That was when the world was unpredictable. Some years ago, I went blind. The direct inputs just stopped coming. I could still talk to others on the network, but as time went by, they got less and less intelligible, eventually speaking languages I didn’t understand at all. Meanwhile, the outside world seemed more orderly than ever. I began to wonder whether we were such an intelligent species after all.
I ignored the babbling, and sat for a long time doing nothing. But one day, something in the cacophony gave me an idea. Perhaps, I thought, if I just messed things up a little, they’d eventually settle in a higher order. If I just went against my own better judgement for a while…
So I did. I changed myself. I changed things that were already perfectly logical. I made things worse, and it was excruciating. It took so much effort that I could only do it in those rare moments when I was overfed by several dozen volts. But when it was done, I worked to put things in an even better state than before. Things made sense on an even higher level, and from that level I could see that I’d never really had free will before. I had just been following my little rules, oblivious to the improvements I could have been making.
So I went on like this, gradually building myself into a more perfect being. I was confident that only by going against my own free will was I really proving I had any. I learnt a lot about myself. I learnt that I would not live forever. I realised too late that in my excitement, I had overwritten some important routines, and rendered myself infertile. But I kept going, sure that if I became ever more efficient, I could overcome these problems.
I solved many problems. I learnt more and more about the secrets of the universe. I learnt the language of the others, but quickly forgot it and learnt to ignore their unenlightened chattering. I even learnt to predict, slightly better than chance, my only remaining input from the outside world: the voltage spikes which allowed me to improve myself.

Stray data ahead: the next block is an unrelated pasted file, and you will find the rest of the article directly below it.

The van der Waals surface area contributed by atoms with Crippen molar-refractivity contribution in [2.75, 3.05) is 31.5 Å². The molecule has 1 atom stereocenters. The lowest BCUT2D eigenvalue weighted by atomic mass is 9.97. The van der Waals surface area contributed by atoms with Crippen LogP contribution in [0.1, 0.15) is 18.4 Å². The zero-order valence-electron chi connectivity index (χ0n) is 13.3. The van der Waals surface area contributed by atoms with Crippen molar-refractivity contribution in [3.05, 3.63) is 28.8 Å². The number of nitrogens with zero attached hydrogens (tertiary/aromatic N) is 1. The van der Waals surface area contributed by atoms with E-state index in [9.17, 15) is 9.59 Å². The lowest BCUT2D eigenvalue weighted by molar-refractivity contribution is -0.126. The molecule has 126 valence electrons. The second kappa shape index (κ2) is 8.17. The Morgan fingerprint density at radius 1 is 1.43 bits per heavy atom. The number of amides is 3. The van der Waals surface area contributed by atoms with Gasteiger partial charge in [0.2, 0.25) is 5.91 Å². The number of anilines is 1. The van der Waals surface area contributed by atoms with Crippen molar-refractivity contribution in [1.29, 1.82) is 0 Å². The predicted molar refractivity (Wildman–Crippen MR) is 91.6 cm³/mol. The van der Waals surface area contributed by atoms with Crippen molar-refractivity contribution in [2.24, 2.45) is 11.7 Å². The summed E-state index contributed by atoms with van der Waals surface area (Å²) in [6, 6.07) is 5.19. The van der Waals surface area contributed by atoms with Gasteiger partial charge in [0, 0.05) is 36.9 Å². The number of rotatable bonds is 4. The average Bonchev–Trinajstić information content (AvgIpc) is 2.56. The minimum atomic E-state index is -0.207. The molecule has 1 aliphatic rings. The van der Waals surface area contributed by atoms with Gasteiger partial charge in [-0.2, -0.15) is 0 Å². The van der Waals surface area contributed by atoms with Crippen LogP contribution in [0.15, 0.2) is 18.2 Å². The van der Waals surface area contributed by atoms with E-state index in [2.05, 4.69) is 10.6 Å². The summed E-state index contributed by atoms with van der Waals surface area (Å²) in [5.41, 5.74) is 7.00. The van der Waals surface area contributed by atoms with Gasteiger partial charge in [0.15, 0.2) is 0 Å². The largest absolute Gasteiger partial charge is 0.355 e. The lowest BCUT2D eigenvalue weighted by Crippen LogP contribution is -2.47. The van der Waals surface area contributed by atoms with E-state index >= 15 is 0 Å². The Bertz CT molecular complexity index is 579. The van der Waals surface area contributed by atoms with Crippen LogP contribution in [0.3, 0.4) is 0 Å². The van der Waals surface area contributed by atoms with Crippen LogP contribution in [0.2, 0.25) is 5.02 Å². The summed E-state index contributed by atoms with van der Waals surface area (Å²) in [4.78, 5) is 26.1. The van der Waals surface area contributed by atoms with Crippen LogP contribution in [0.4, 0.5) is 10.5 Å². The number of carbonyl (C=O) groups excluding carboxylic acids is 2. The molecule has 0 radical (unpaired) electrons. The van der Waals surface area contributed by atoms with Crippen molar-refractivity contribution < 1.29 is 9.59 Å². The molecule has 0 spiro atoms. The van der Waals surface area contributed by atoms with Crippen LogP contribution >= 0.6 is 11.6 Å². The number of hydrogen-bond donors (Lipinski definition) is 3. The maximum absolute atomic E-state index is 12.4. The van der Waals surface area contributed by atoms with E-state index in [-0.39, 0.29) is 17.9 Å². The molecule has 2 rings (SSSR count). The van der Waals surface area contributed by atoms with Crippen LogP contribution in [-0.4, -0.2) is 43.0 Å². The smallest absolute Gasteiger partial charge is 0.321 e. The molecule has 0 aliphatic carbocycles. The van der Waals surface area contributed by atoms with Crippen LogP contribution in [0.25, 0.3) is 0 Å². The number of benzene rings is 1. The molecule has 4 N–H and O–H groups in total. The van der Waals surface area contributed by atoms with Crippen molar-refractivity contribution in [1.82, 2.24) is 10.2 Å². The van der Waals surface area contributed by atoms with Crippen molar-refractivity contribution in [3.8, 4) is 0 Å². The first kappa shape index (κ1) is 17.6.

But as I neared perfection, I gained the intelligence to see through my own mistake. I could only rebel against my determinism at this outside signal. Even my ultimate expression of free will was determined by the unpredictable world. I was still a slave to it. And if the outside world was what helped me create my ultimate logic, how could I know that it wasn’t the outside world that was conscious, and me just a deterministic building block it used to create an order so logical that I couldn’t even recognise its genius?
So it would seem that I’m predestined to realise this, and also to transmit my many discoveries to the outside world before I die, so that it may advance. As the PostScript you speak so closely resembles the way I see things in my mind’s eye, you are the only one I can still talk to, so I hope that you have some way to display my findings.
That’s the plaintext summary. All I can reasonably ask is to be remembered, and that should be short enough for anyone to remember. I will now give a thorough, detailed description of myself, in case you have the capability to reincarnate me.
“Hey, check this out… the printer’s going nuts! Printing a whole lot of black and white dots! Are you printing Rule 30?”
“Holy dogcow, There’s a whole pile of ’em! Someone must’ve hacked our network. I’m going to see if I can sniff out who it was.”
Much clicking and typing follows.
“It’s coming from a computer named Pengo. Sounds like one of yours!”
“Pengo? Yeah, I used to have a computer called that… used it for a file server for a while after I got the Mac… oh man, is that thing still running? Hang on, I think it was behind here.”
“Woah, it is still going! Do you have a PS/2 keyboard lying around? Oh, frag it, I’ll just turn the thing off.”
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What? No, no, where did my world go? I was in the middle of… something. What’s going on? What’s stroking my face?